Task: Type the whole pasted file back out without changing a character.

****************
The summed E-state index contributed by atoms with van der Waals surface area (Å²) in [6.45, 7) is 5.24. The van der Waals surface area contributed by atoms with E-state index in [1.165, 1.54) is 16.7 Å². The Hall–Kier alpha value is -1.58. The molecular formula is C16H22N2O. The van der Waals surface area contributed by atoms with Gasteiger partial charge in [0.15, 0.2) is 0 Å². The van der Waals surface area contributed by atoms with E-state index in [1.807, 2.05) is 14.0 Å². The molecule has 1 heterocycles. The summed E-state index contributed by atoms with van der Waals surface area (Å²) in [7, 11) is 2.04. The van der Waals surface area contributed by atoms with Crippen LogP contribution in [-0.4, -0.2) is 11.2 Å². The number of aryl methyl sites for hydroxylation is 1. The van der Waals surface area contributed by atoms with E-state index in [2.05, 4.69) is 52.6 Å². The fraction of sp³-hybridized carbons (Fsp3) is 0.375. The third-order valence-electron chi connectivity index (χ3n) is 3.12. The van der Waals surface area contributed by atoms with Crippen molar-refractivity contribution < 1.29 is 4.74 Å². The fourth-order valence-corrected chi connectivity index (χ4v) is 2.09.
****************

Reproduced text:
The summed E-state index contributed by atoms with van der Waals surface area (Å²) in [6.45, 7) is 5.24. The van der Waals surface area contributed by atoms with E-state index in [1.165, 1.54) is 16.7 Å². The Hall–Kier alpha value is -1.58. The molecular formula is C16H22N2O. The van der Waals surface area contributed by atoms with Gasteiger partial charge in [0.15, 0.2) is 0 Å². The van der Waals surface area contributed by atoms with E-state index in [1.807, 2.05) is 14.0 Å². The molecule has 1 heterocycles. The summed E-state index contributed by atoms with van der Waals surface area (Å²) in [7, 11) is 2.04. The van der Waals surface area contributed by atoms with Crippen LogP contribution in [-0.4, -0.2) is 11.2 Å². The number of aryl methyl sites for hydroxylation is 1. The van der Waals surface area contributed by atoms with E-state index in [2.05, 4.69) is 52.6 Å². The fraction of sp³-hybridized carbons (Fsp3) is 0.375. The third-order valence-electron chi connectivity index (χ3n) is 3.12. The van der Waals surface area contributed by atoms with Crippen molar-refractivity contribution < 1.29 is 4.74 Å². The fourth-order valence-corrected chi connectivity index (χ4v) is 2.09.